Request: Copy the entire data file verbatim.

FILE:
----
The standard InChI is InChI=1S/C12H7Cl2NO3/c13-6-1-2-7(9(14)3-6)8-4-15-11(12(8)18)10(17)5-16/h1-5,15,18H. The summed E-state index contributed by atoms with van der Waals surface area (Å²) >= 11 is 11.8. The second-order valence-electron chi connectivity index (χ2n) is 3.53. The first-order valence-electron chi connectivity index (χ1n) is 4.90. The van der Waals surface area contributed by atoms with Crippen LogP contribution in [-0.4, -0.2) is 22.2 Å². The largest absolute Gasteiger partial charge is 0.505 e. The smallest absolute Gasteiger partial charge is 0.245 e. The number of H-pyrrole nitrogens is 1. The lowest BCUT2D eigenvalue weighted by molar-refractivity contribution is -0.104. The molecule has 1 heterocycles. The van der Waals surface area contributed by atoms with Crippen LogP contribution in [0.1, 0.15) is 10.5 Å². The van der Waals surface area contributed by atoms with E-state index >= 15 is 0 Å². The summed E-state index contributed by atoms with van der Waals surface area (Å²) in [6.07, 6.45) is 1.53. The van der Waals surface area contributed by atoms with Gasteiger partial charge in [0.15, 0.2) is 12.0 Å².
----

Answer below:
The standard InChI is InChI=1S/C12H7Cl2NO3/c13-6-1-2-7(9(14)3-6)8-4-15-11(12(8)18)10(17)5-16/h1-5,15,18H. The summed E-state index contributed by atoms with van der Waals surface area (Å²) >= 11 is 11.8. The second-order valence-electron chi connectivity index (χ2n) is 3.53. The first-order valence-electron chi connectivity index (χ1n) is 4.90. The van der Waals surface area contributed by atoms with Crippen LogP contribution in [-0.4, -0.2) is 22.2 Å². The largest absolute Gasteiger partial charge is 0.505 e. The smallest absolute Gasteiger partial charge is 0.245 e. The number of H-pyrrole nitrogens is 1. The lowest BCUT2D eigenvalue weighted by molar-refractivity contribution is -0.104. The molecule has 1 heterocycles. The van der Waals surface area contributed by atoms with Crippen LogP contribution in [0.1, 0.15) is 10.5 Å². The van der Waals surface area contributed by atoms with E-state index >= 15 is 0 Å². The summed E-state index contributed by atoms with van der Waals surface area (Å²) in [6.07, 6.45) is 1.53. The van der Waals surface area contributed by atoms with Gasteiger partial charge in [0.15, 0.2) is 12.0 Å².